How the World Bank Keeps Poor Nations Poor

Its policy of eco-imperialism forces renewables on a reluctant but largely helpless developing world.

Market
Market sellers in Lagos sell goods under candle light due to electricity shortages (image: Getty)

What is the point of the World Bank? You probably think of it, if at all, as a benign institution, a kind of giant, multilateral aid agency, whose job it is to bring liquidity to developing nations and help them grow out of poverty.

Until not so long ago, that was indeed its function. Created alongside the International Monetary Fund at the 1944 Bretton Woods Conference, the bank did sterling work in its early years helping countries like France recover from the war; and later, giving mostly third world countries the vital seed money needed to help attract investors to risky capital projects. Its multiplier effect on investment can be extraordinary. In 2013, the World Bank gave Kosovo $40 million towards building a lignite power station. This sent out the positive signal needed to encourage the private sector to complete the funding with another $1,960 million.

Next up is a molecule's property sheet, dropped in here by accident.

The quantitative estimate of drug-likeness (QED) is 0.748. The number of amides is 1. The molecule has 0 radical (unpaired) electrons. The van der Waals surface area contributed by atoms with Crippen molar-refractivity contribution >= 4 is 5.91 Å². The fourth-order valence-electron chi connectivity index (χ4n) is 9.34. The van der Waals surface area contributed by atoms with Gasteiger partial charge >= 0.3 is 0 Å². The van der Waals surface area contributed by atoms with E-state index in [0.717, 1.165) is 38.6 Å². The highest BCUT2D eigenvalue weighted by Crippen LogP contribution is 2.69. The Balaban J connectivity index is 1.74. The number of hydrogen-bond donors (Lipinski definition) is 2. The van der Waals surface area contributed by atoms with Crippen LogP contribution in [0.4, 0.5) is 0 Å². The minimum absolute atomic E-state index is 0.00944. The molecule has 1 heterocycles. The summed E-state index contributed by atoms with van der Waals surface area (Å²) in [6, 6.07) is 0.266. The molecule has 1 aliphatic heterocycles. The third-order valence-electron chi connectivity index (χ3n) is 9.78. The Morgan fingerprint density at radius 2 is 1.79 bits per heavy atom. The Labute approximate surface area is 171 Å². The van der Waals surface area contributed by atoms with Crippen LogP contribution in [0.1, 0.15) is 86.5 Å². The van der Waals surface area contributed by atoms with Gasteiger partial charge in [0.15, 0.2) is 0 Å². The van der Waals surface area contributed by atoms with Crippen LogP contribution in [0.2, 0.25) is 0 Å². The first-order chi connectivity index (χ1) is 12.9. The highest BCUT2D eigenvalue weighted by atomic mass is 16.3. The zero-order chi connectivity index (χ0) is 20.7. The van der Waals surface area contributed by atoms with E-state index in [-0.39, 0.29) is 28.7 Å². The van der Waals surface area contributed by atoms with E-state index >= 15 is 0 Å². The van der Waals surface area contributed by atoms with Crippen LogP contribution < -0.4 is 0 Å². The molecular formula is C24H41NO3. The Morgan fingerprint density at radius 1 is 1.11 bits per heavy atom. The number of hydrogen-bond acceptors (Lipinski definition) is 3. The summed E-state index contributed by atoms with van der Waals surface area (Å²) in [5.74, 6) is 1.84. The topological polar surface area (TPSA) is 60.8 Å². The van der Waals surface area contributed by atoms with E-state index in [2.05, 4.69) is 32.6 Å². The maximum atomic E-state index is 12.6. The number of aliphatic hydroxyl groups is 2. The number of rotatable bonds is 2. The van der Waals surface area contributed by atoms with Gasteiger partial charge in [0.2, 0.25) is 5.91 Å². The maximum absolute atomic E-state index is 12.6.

Amazing. Except that’s not what the World Bank does now.

Read the rest in the Spectator.